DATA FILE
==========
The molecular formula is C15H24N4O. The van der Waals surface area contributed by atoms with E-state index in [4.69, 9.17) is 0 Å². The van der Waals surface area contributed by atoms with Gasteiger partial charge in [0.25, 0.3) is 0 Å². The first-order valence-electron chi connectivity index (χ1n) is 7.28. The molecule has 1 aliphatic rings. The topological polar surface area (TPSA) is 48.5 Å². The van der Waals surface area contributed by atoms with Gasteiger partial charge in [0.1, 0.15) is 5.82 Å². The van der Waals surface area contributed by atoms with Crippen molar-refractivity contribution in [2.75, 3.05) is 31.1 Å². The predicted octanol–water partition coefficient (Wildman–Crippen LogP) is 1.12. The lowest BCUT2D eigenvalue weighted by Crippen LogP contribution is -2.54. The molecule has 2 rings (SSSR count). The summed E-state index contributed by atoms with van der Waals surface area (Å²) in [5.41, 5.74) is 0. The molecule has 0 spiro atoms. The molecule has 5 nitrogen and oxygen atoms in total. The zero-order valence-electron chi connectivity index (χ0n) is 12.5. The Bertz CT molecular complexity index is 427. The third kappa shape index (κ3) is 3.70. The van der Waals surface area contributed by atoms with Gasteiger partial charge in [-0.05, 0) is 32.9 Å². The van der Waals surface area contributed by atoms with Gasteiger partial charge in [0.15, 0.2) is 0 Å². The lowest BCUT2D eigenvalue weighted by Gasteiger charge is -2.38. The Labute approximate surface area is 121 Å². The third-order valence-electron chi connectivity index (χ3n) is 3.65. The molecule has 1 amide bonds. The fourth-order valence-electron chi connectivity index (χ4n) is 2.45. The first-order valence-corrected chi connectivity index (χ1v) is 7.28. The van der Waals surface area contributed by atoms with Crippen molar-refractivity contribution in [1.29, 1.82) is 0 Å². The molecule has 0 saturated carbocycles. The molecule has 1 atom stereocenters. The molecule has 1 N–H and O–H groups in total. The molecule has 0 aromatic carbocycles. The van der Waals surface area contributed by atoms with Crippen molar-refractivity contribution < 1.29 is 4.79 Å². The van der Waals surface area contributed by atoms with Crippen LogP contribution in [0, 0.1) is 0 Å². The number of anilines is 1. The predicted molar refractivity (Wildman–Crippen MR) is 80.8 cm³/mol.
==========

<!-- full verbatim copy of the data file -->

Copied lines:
The molecular formula is C15H24N4O. The van der Waals surface area contributed by atoms with E-state index in [4.69, 9.17) is 0 Å². The van der Waals surface area contributed by atoms with Gasteiger partial charge in [0.25, 0.3) is 0 Å². The first-order valence-electron chi connectivity index (χ1n) is 7.28. The molecule has 1 aliphatic rings. The topological polar surface area (TPSA) is 48.5 Å². The van der Waals surface area contributed by atoms with Gasteiger partial charge in [0.1, 0.15) is 5.82 Å². The van der Waals surface area contributed by atoms with Crippen molar-refractivity contribution in [2.75, 3.05) is 31.1 Å². The predicted octanol–water partition coefficient (Wildman–Crippen LogP) is 1.12. The lowest BCUT2D eigenvalue weighted by Crippen LogP contribution is -2.54. The molecule has 2 rings (SSSR count). The summed E-state index contributed by atoms with van der Waals surface area (Å²) in [5.41, 5.74) is 0. The molecule has 0 spiro atoms. The molecule has 5 nitrogen and oxygen atoms in total. The zero-order valence-electron chi connectivity index (χ0n) is 12.5. The Bertz CT molecular complexity index is 427. The third kappa shape index (κ3) is 3.70. The van der Waals surface area contributed by atoms with Gasteiger partial charge in [-0.05, 0) is 32.9 Å². The van der Waals surface area contributed by atoms with Gasteiger partial charge in [0.15, 0.2) is 0 Å². The lowest BCUT2D eigenvalue weighted by Gasteiger charge is -2.38. The Labute approximate surface area is 121 Å². The third-order valence-electron chi connectivity index (χ3n) is 3.65. The molecule has 1 amide bonds. The fourth-order valence-electron chi connectivity index (χ4n) is 2.45. The first-order valence-corrected chi connectivity index (χ1v) is 7.28. The van der Waals surface area contributed by atoms with Crippen molar-refractivity contribution in [1.29, 1.82) is 0 Å². The molecule has 0 saturated carbocycles. The molecule has 1 atom stereocenters. The molecule has 1 N–H and O–H groups in total. The molecule has 0 aromatic carbocycles. The van der Waals surface area contributed by atoms with Crippen molar-refractivity contribution < 1.29 is 4.79 Å². The van der Waals surface area contributed by atoms with Crippen LogP contribution in [0, 0.1) is 0 Å². The number of anilines is 1. The predicted molar refractivity (Wildman–Crippen MR) is 80.8 cm³/mol.